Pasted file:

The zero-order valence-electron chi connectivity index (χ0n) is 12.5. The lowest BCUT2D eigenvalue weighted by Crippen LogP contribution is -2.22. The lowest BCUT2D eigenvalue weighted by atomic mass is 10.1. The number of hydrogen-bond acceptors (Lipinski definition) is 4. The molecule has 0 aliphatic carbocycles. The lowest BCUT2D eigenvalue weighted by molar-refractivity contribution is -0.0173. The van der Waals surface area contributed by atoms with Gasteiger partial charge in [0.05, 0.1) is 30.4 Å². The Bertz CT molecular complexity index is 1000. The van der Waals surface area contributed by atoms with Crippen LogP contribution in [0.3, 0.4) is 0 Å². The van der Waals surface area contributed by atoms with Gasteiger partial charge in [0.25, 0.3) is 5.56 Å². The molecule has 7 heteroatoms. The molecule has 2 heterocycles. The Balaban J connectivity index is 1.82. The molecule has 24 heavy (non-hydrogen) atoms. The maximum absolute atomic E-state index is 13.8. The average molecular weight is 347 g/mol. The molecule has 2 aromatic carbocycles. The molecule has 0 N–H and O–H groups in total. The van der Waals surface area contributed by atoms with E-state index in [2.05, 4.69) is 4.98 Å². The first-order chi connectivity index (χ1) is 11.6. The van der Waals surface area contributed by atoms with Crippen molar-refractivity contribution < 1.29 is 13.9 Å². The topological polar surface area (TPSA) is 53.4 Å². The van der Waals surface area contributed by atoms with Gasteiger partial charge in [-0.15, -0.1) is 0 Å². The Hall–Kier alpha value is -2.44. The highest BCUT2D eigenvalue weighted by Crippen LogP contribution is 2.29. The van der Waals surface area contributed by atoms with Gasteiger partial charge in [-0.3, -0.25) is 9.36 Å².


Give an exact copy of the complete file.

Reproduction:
The zero-order valence-electron chi connectivity index (χ0n) is 12.5. The lowest BCUT2D eigenvalue weighted by Crippen LogP contribution is -2.22. The lowest BCUT2D eigenvalue weighted by atomic mass is 10.1. The number of hydrogen-bond acceptors (Lipinski definition) is 4. The molecule has 0 aliphatic carbocycles. The lowest BCUT2D eigenvalue weighted by molar-refractivity contribution is -0.0173. The van der Waals surface area contributed by atoms with Gasteiger partial charge in [0.05, 0.1) is 30.4 Å². The Bertz CT molecular complexity index is 1000. The van der Waals surface area contributed by atoms with Crippen LogP contribution in [0.3, 0.4) is 0 Å². The van der Waals surface area contributed by atoms with Gasteiger partial charge in [0.25, 0.3) is 5.56 Å². The molecule has 7 heteroatoms. The molecule has 2 heterocycles. The Balaban J connectivity index is 1.82. The molecule has 24 heavy (non-hydrogen) atoms. The maximum absolute atomic E-state index is 13.8. The average molecular weight is 347 g/mol. The molecule has 2 aromatic carbocycles. The molecule has 0 N–H and O–H groups in total. The van der Waals surface area contributed by atoms with E-state index in [2.05, 4.69) is 4.98 Å². The first-order chi connectivity index (χ1) is 11.6. The van der Waals surface area contributed by atoms with Crippen molar-refractivity contribution < 1.29 is 13.9 Å². The topological polar surface area (TPSA) is 53.4 Å². The van der Waals surface area contributed by atoms with Gasteiger partial charge in [-0.15, -0.1) is 0 Å². The Hall–Kier alpha value is -2.44. The highest BCUT2D eigenvalue weighted by Crippen LogP contribution is 2.29. The van der Waals surface area contributed by atoms with Gasteiger partial charge in [-0.3, -0.25) is 9.36 Å².